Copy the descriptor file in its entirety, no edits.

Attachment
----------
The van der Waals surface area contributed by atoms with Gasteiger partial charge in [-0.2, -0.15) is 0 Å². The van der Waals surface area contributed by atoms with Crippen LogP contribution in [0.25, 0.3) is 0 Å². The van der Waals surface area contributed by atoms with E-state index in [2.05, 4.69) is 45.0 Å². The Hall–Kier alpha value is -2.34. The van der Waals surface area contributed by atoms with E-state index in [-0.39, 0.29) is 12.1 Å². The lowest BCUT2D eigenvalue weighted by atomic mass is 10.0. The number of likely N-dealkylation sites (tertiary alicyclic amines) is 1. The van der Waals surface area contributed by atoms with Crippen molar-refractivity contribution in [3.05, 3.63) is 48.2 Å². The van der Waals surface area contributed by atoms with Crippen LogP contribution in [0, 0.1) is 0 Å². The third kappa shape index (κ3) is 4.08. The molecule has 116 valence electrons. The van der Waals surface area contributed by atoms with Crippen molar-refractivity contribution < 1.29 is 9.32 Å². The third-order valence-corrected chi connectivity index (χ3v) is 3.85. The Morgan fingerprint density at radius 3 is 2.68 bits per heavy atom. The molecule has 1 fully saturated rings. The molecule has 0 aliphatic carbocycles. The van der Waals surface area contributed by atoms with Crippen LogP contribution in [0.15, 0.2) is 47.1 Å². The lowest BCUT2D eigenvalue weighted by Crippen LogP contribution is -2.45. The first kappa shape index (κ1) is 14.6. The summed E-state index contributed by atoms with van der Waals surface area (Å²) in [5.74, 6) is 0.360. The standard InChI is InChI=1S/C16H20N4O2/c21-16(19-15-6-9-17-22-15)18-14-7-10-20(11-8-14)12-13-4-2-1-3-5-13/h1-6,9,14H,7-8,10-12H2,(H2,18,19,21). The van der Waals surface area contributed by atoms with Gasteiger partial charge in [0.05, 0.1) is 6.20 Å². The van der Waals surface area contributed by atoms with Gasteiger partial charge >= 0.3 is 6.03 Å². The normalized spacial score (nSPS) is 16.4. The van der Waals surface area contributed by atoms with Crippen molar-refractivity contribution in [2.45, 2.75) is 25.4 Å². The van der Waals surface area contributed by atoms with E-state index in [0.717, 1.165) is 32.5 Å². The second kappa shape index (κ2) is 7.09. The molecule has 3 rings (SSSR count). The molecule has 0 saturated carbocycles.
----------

The van der Waals surface area contributed by atoms with Gasteiger partial charge in [-0.2, -0.15) is 0 Å². The van der Waals surface area contributed by atoms with Crippen LogP contribution in [0.25, 0.3) is 0 Å². The van der Waals surface area contributed by atoms with E-state index in [2.05, 4.69) is 45.0 Å². The Hall–Kier alpha value is -2.34. The van der Waals surface area contributed by atoms with E-state index in [-0.39, 0.29) is 12.1 Å². The lowest BCUT2D eigenvalue weighted by atomic mass is 10.0. The number of likely N-dealkylation sites (tertiary alicyclic amines) is 1. The van der Waals surface area contributed by atoms with Crippen molar-refractivity contribution in [3.05, 3.63) is 48.2 Å². The van der Waals surface area contributed by atoms with Crippen LogP contribution in [0, 0.1) is 0 Å². The third kappa shape index (κ3) is 4.08. The molecule has 116 valence electrons. The van der Waals surface area contributed by atoms with Crippen molar-refractivity contribution < 1.29 is 9.32 Å². The third-order valence-corrected chi connectivity index (χ3v) is 3.85. The Morgan fingerprint density at radius 3 is 2.68 bits per heavy atom. The molecule has 1 fully saturated rings. The molecule has 0 aliphatic carbocycles. The van der Waals surface area contributed by atoms with Crippen LogP contribution in [0.15, 0.2) is 47.1 Å². The lowest BCUT2D eigenvalue weighted by Crippen LogP contribution is -2.45. The first kappa shape index (κ1) is 14.6. The summed E-state index contributed by atoms with van der Waals surface area (Å²) in [5.74, 6) is 0.360. The standard InChI is InChI=1S/C16H20N4O2/c21-16(19-15-6-9-17-22-15)18-14-7-10-20(11-8-14)12-13-4-2-1-3-5-13/h1-6,9,14H,7-8,10-12H2,(H2,18,19,21). The van der Waals surface area contributed by atoms with Gasteiger partial charge in [0.05, 0.1) is 6.20 Å². The van der Waals surface area contributed by atoms with Gasteiger partial charge >= 0.3 is 6.03 Å². The normalized spacial score (nSPS) is 16.4. The van der Waals surface area contributed by atoms with Crippen molar-refractivity contribution in [2.45, 2.75) is 25.4 Å². The van der Waals surface area contributed by atoms with E-state index in [0.717, 1.165) is 32.5 Å². The second kappa shape index (κ2) is 7.09. The molecule has 3 rings (SSSR count). The molecule has 0 saturated carbocycles.